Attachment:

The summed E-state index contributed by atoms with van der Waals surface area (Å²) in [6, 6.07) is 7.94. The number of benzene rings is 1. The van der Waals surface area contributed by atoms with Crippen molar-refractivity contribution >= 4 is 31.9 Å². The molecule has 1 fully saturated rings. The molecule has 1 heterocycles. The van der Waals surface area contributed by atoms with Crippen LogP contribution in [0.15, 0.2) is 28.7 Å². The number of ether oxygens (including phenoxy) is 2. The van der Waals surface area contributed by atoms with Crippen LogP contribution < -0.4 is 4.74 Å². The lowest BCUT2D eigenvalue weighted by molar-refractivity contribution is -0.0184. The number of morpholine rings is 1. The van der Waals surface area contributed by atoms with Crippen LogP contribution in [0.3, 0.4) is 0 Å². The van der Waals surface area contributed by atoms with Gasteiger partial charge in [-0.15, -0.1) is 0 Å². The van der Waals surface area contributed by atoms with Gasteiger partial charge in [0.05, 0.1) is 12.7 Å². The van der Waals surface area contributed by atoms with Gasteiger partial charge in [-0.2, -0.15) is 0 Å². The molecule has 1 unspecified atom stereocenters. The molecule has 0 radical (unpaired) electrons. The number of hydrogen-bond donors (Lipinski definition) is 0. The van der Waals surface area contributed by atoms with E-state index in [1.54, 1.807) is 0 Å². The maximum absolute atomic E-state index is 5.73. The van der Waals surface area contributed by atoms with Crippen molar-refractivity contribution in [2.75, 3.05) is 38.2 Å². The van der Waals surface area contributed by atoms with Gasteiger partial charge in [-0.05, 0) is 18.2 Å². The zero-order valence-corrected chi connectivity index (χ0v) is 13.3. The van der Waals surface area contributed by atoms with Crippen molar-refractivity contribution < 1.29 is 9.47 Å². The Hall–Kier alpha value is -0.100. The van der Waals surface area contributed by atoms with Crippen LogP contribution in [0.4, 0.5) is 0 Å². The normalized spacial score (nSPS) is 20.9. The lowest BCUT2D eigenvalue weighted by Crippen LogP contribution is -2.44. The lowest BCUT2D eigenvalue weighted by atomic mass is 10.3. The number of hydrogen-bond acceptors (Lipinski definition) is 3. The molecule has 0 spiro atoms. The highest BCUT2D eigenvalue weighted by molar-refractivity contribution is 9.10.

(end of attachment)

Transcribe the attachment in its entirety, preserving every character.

The summed E-state index contributed by atoms with van der Waals surface area (Å²) in [6, 6.07) is 7.94. The number of benzene rings is 1. The van der Waals surface area contributed by atoms with Crippen molar-refractivity contribution >= 4 is 31.9 Å². The molecule has 1 fully saturated rings. The molecule has 1 heterocycles. The van der Waals surface area contributed by atoms with Crippen LogP contribution in [0.15, 0.2) is 28.7 Å². The number of ether oxygens (including phenoxy) is 2. The van der Waals surface area contributed by atoms with Crippen LogP contribution < -0.4 is 4.74 Å². The lowest BCUT2D eigenvalue weighted by molar-refractivity contribution is -0.0184. The number of morpholine rings is 1. The van der Waals surface area contributed by atoms with Crippen LogP contribution in [0.3, 0.4) is 0 Å². The van der Waals surface area contributed by atoms with Gasteiger partial charge in [-0.15, -0.1) is 0 Å². The van der Waals surface area contributed by atoms with Gasteiger partial charge in [0.05, 0.1) is 12.7 Å². The van der Waals surface area contributed by atoms with Gasteiger partial charge in [-0.2, -0.15) is 0 Å². The molecule has 1 unspecified atom stereocenters. The molecule has 0 radical (unpaired) electrons. The number of hydrogen-bond donors (Lipinski definition) is 0. The van der Waals surface area contributed by atoms with E-state index in [1.54, 1.807) is 0 Å². The maximum absolute atomic E-state index is 5.73. The van der Waals surface area contributed by atoms with Crippen molar-refractivity contribution in [2.75, 3.05) is 38.2 Å². The van der Waals surface area contributed by atoms with Gasteiger partial charge in [-0.05, 0) is 18.2 Å². The zero-order valence-corrected chi connectivity index (χ0v) is 13.3. The van der Waals surface area contributed by atoms with Crippen molar-refractivity contribution < 1.29 is 9.47 Å². The Hall–Kier alpha value is -0.100. The van der Waals surface area contributed by atoms with Crippen LogP contribution in [0.4, 0.5) is 0 Å². The normalized spacial score (nSPS) is 20.9. The lowest BCUT2D eigenvalue weighted by Crippen LogP contribution is -2.44. The lowest BCUT2D eigenvalue weighted by atomic mass is 10.3. The number of hydrogen-bond acceptors (Lipinski definition) is 3. The molecule has 0 spiro atoms. The highest BCUT2D eigenvalue weighted by molar-refractivity contribution is 9.10.